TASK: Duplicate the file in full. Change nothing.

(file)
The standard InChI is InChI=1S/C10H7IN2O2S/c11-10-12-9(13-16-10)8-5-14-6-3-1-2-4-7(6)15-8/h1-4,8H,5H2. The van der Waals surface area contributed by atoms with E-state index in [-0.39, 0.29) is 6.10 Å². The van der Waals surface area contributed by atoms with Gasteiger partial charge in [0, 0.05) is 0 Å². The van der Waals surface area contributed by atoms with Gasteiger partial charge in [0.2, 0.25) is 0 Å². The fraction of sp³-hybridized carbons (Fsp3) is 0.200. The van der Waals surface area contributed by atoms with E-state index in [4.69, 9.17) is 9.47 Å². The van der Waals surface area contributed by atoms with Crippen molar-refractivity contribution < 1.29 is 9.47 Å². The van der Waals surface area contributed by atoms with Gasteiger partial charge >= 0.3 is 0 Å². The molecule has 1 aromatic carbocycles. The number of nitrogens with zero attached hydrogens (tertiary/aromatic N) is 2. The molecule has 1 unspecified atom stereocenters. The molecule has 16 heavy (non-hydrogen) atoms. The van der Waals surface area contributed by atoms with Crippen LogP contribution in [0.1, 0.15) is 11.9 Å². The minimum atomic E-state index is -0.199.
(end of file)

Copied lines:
The standard InChI is InChI=1S/C10H7IN2O2S/c11-10-12-9(13-16-10)8-5-14-6-3-1-2-4-7(6)15-8/h1-4,8H,5H2. The van der Waals surface area contributed by atoms with E-state index in [-0.39, 0.29) is 6.10 Å². The van der Waals surface area contributed by atoms with Gasteiger partial charge in [0, 0.05) is 0 Å². The van der Waals surface area contributed by atoms with Gasteiger partial charge in [0.2, 0.25) is 0 Å². The fraction of sp³-hybridized carbons (Fsp3) is 0.200. The van der Waals surface area contributed by atoms with E-state index in [4.69, 9.17) is 9.47 Å². The van der Waals surface area contributed by atoms with Crippen molar-refractivity contribution < 1.29 is 9.47 Å². The van der Waals surface area contributed by atoms with Gasteiger partial charge >= 0.3 is 0 Å². The molecule has 1 aromatic carbocycles. The number of nitrogens with zero attached hydrogens (tertiary/aromatic N) is 2. The molecule has 1 unspecified atom stereocenters. The molecule has 16 heavy (non-hydrogen) atoms. The van der Waals surface area contributed by atoms with Crippen LogP contribution in [0.1, 0.15) is 11.9 Å². The minimum atomic E-state index is -0.199.